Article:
March 20, 2020 will go down in the history books as the day when two of the gaming world’s largest and long-standing franchises decided to release their new instalments.
Nintendo entered the battlefield with their long anticipated new Animal Crossing title, whereas id Software smashed through the gates with DOOM Eternal – the sequel to the beloved DOOM (2016). Naturally, the memes came flooding through from all corners of the internet and, needless to say, the world was united in the bizarre yet brilliant gaming hybrid.
On to the game itself: Immediately we are greeted with the fact that there seems to be much more of a narrative to the game rather than the simplistic smash and grab approach of the previous title. I feel this is going to be the deciding factor for most people when it comes to either loving or disliking this game. The storyline somewhat humanises the Doomguy in a way and showcases him in ways that have not really been seen since DOOM 3. In saying this, the campaign itself is masterfully made and the storyline offers you a hand to improve your gameplay style as you progress as well. This is not done in a patronising way and presents the tips to you in a way that does not feel like they are telling you what to do, more suggesting moves which you could potentially use.
The game is aesthetically beautiful, there’s no denying that. The pace at which you character can fly around the map is perfectly rendered and the motion blurs created by the speed of your movements really enhance that ‘realistic feel’. The gore is phenomenal. The detail on the hell spawned creatures is captured perfectly, staying true to all the elements of the monsters that were present in the original PC version of the game.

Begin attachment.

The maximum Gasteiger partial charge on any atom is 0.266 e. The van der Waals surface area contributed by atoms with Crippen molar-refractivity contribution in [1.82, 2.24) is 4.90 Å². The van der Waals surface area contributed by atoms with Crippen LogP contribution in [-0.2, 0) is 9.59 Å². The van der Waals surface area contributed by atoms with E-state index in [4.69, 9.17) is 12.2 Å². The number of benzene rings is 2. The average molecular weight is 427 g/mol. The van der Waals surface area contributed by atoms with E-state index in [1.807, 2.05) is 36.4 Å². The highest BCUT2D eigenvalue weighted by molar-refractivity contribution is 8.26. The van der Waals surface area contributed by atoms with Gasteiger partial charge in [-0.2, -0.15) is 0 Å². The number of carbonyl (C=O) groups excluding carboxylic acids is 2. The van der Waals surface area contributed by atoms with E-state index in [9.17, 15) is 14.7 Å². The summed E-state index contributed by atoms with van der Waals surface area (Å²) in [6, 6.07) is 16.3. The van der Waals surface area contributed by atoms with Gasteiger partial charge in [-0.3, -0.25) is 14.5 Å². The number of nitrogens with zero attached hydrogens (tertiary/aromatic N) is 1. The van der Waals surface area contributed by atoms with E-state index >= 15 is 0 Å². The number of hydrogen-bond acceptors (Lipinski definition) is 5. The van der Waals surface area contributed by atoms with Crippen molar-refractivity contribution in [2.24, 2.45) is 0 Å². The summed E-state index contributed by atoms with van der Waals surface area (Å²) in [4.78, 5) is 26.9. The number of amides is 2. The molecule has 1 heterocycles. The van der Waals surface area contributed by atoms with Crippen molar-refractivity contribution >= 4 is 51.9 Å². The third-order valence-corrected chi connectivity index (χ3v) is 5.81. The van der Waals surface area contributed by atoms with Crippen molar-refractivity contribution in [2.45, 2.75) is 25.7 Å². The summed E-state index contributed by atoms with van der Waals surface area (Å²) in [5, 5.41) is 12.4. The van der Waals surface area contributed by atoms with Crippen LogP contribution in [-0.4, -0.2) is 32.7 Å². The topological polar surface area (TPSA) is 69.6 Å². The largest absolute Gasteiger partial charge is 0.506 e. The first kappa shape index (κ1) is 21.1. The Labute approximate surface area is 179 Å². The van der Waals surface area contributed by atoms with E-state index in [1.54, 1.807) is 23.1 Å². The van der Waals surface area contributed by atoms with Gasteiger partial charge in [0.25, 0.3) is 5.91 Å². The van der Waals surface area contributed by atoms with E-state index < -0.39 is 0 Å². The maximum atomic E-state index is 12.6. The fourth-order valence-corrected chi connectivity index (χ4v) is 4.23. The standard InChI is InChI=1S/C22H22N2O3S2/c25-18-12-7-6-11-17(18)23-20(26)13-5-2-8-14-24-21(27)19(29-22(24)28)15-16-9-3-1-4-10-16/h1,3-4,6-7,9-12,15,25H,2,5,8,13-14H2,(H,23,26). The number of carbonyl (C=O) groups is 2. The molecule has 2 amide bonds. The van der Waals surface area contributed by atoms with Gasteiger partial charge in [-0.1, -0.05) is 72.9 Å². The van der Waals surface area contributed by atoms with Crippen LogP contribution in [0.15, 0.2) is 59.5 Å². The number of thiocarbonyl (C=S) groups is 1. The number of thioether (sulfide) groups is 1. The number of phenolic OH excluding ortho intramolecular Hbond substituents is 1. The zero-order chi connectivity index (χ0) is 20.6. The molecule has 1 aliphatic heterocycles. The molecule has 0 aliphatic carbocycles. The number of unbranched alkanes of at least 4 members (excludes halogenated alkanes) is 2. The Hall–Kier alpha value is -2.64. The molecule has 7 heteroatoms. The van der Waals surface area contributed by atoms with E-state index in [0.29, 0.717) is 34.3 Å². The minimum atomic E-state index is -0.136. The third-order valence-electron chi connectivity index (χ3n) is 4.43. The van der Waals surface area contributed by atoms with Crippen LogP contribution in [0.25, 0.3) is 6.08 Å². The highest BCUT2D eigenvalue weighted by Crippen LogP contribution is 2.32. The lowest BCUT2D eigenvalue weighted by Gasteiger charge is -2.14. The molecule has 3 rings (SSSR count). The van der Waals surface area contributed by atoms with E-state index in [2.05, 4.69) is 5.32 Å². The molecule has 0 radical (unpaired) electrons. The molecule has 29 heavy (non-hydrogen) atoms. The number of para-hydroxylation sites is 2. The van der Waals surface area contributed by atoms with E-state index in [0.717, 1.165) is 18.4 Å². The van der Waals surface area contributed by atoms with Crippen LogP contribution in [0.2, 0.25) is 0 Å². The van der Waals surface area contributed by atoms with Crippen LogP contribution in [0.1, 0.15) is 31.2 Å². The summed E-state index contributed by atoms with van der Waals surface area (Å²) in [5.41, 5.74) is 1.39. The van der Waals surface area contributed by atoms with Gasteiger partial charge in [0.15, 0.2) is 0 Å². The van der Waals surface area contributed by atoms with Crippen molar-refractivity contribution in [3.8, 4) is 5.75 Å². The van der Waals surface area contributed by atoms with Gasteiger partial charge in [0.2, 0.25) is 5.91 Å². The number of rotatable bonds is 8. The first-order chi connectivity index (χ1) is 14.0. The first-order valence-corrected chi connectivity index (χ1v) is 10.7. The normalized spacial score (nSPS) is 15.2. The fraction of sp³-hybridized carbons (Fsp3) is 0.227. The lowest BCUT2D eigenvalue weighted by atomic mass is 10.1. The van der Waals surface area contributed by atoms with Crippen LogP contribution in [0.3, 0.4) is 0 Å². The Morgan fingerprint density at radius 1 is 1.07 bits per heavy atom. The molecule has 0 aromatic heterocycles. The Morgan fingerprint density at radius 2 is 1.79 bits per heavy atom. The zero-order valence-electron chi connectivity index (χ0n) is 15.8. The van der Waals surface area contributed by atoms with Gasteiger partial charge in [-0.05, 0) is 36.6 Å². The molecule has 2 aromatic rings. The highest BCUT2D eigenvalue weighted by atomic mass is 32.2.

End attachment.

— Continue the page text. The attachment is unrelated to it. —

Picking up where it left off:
There is a slight tweak to the gameplay style which does effect the way you play and has changed things around slightly from the 2016 release. Much more emphasis is on elements such as ammunition preservation and health management. Even on the easiest difficulty your management skills will be tested. The chainsaw has become one of your closest allies – it can be used far more often than in the previous DOOM title and is vital now to aid you though the large scale demon battles. You learn through destruction. Most large scale enemies have their specific weak points or downfalls which you learn to utilise effectively to bring each enemy down faster, giving you more time to rip and tear your way through the other hoarding demons. Quite simply put, you learn to become brutal as you blast through more hell spawns.
One of the main aspects that makes this game so enjoyable is the soundtrack. What’s the perfect partner to smashing hordes of demons? Heavy-hitting metal music. The music is at a pace which makes you flow through the levels at an elevated pace, mainly just to keep in time with the tempo of the gothic rock.
In terms of accessibility, the game offers a vast amount of support when it comes to learning all the tricks and tips to improving your gameplay. By no means do they ‘hold your hand and guide you through the game’, you are fighting demons after all. It’s a steep learning curve to become a professional demon slayer and I am not exactly a master of this craft – but the tips provided by the game opened up new game style avenues I would have struggled to naturally discover.
Overall, the game is a perfect addition to id Software’s vastly successful DOOM franchise. The storyline is solid and doesn’t rely on comedic quips or cheesy tropes to bring the plot together. The gameplay is smooth and runs you though at a flawless quick pace. The soundtrack is the big winner for me here – do yourself a favour and play this game with some bass heavy headphones. DOOM Eternal guides you through the gore filled decimation of the demons from hell and allows you to act with severe brutality. It’s a game I would vastly recommend.
[Featured Image Credit: Bethesda]